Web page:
- Average call duration in the phone group was 186 versus 139 seconds in the video group (P = 0.055).
- The MCO survey results were the following: 100% found video intuitive, 92% felt that disposition based on phone report was difficult, 80% felt that video provided better understanding of patient condition, 70% felt that video assisted disposition, and 80% believe that video should be used for transport.
- The iPad system offers a significant savings when compared with conventional telemedicine.
This was a prospective randomized study of a total of 50 patients divided between call only versus video conferencing. An iPad tablet was the technology used which the authors conclude is much more cost effective than other technologies.
Lancet Psychiatry. 2015 Aug;2(8):693-701. doi: 10.1016/S2215-0366(15)00122-4. Epub 2015 Jul 16.
Many older adults with major depression, particularly veterans, do not have access to evidence-based psychotherapy. TelePsychotherapy could increase access to best-practice care for older adults facing barriers of mobility, stigma, and geographical isolation. We aimed to establish non-inferiority of behavioural activation therapy for major depression delivered via telemedicine to same-room care in largely male, older adult veterans.
In this randomised, controlled, open-label, non-inferiority trial, we recruited veterans (aged ≥58 years) meeting DSM-IV criteria for major depressive disorder from the Ralph H Johnson Veterans Affairs Medical Center and four associated community outpatient-based clinics in the USA.
- Between April 1, 2007, and July 31, 2011, we screened 780 patients,
- Treatment response according to GDS did not differ significantly between the telemedicine and same-room groups.
- Response on the Structured Clinical Interview for DSM-IV, clinician version, also did not differ significantly
- Results showed that no significant differences existed between treatment trajectories over time for BDI and GDS. The criteria for non-inferiority were met. We did not note any adverse events.
TelePsychotherapy for older adults with major depression is not inferior to same-room treatment.
This finding shows that evidence-based telepsychotherapy can be delivered, without modification, via home-based telemedicine, and that this method can be used to overcome barriers to care associated with distance from and difficulty with attendance at in-person sessions in older adults.
US Department of Veterans Affairs.
The failure to provide timely acute illness care can lead to adverse consequences or emergency department (ED) use. We evaluated the effect on ED use of a high-intensity telemedicine program that provides acute illness care for senior living community (SLC) residents.
MATERIAL AND METHODS:
- We performed a prospective cohort study over 3.5 years.
- Six SLCs cared for by a primary care geriatrics practice were intervention facilities, with the remaining 16 being controls.
- Consenting patients at intervention facilities could access telemedicine for acute illness care.
- Patients were provided patient-to-provider, real-time, or store-and-forward high-intensity telemedicine (i.e., technician-assisted with resources beyond simple videoconferencing) to diagnose and treat acute illnesses.
- The primary outcome was the rate of ED use.
- We enrolled 494 of 705 (70.1%) subjects/proxies in the intervention group;
- 1,058 subjects served as controls.
- Control and intervention subjects visited the ED 2,238 and 725 times, respectively, with 47.3% of control and 43.4% of intervention group visits resulting in discharge home.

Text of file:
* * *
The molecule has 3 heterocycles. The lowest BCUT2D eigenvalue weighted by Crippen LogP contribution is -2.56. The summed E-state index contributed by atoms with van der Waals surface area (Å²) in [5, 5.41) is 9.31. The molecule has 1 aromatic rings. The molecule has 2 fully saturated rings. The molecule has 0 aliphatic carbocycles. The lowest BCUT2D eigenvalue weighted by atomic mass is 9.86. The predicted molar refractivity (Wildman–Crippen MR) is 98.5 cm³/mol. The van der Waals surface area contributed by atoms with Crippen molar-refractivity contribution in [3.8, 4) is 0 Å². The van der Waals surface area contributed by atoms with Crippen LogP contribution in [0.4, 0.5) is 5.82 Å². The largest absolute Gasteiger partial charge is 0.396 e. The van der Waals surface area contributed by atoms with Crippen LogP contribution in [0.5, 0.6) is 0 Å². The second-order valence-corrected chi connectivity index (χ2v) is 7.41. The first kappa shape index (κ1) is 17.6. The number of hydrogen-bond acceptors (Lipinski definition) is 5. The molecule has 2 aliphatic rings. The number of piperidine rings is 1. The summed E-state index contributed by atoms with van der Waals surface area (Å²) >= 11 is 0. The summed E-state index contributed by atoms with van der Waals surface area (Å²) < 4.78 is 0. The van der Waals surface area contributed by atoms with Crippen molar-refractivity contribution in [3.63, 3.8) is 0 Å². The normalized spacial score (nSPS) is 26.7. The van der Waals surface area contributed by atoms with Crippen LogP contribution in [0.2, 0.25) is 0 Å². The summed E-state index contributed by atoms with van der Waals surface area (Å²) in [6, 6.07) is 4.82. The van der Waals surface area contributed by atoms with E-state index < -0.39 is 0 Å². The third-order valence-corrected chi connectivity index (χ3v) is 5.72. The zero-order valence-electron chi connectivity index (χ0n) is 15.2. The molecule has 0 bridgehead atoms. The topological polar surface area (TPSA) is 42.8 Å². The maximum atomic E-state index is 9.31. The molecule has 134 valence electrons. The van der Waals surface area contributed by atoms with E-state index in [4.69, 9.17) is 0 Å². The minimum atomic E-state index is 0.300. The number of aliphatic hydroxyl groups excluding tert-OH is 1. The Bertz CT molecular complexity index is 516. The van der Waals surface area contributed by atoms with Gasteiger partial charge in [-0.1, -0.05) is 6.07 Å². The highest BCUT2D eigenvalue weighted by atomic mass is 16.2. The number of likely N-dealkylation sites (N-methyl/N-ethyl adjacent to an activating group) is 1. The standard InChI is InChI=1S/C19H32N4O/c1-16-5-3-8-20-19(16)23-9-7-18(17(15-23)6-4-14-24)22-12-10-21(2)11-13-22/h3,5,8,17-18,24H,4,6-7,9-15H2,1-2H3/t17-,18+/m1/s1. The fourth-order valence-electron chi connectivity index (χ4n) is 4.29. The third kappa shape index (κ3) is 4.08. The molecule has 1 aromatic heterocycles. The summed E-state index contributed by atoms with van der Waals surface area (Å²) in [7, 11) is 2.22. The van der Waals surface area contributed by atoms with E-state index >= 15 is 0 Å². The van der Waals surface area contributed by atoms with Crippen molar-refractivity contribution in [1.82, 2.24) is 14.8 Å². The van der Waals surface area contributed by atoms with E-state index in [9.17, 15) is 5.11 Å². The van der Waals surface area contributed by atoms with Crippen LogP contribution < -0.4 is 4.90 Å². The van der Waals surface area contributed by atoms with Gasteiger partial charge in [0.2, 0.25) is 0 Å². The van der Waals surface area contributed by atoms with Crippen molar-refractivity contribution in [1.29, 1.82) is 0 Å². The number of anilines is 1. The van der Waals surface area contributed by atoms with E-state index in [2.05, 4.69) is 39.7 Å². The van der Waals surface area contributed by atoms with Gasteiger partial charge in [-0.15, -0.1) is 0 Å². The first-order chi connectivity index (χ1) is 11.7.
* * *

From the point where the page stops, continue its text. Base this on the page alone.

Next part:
- Among intervention subjects, ED use decreased at an annualized rate of 18% (rate ratio [RR]=0.82; 95% confidence interval [CI], 0.70-0.95), whereas in the control group there was no statistically significant change in ED use (RR=1.01; 95% CI, 0.95-1.07; p=0.009 for group-by-time interaction).
- Primary care use and mortality were not significantly different.
High-intensity telemedicine significantly reduced ED use among SLC residents without increasing other utilization or mortality. This alternative to traditional acute illness care can enhance access to acute illness care and should be integrated into population health programs.
COMMENT: A very nice introductory cohort study on a very pertinent topic. Hopefully to follow will be a prospective randomized study looking at both outcomes and financial data. Additionally, for those seen through telemedicine, following the ED admission course would be important.
Martin Luther King, Jr. Community Hospital has chosen C3O Telemedicine to provide acute teleneurology coverage. Dr. Herb Rogove, CEO of C3O, says “we are extremely delighted to have been chosen as MLK Jr. Community Hospitals telemedicine service provider”. MLK has built their hospital with the 21st century in mind as they are a true telemedicine facility according to Rogove.
The key strengths of C3O are:
- Rapid response times
- A virtual who’s who of teleneurologists from leading medical centers
- Proven achievement of quality metrics and excellent outcomes
Located in the Second District of the Los Angeles County, the brand new Martin Luther King, Jr. Community Hospital (MLKCH) is a priority project for local authorities. It is expected to serve 1.2 million residents from all over South Los Angeles and to create more than 900 jobs in the area.
MobileSmith is the provider for mobile apps.
“Our strategy is to get into mobile extremely quickly, without overly burdening our IT staff or infrastructure,” said Sajid Ahmed, Chief Information and Innovation Officer at MLKCH. “With its powerful capabilities and easy learning curve, the MobileSmith Platform is the ideal solution for us. We are looking forward to launching many great apps.”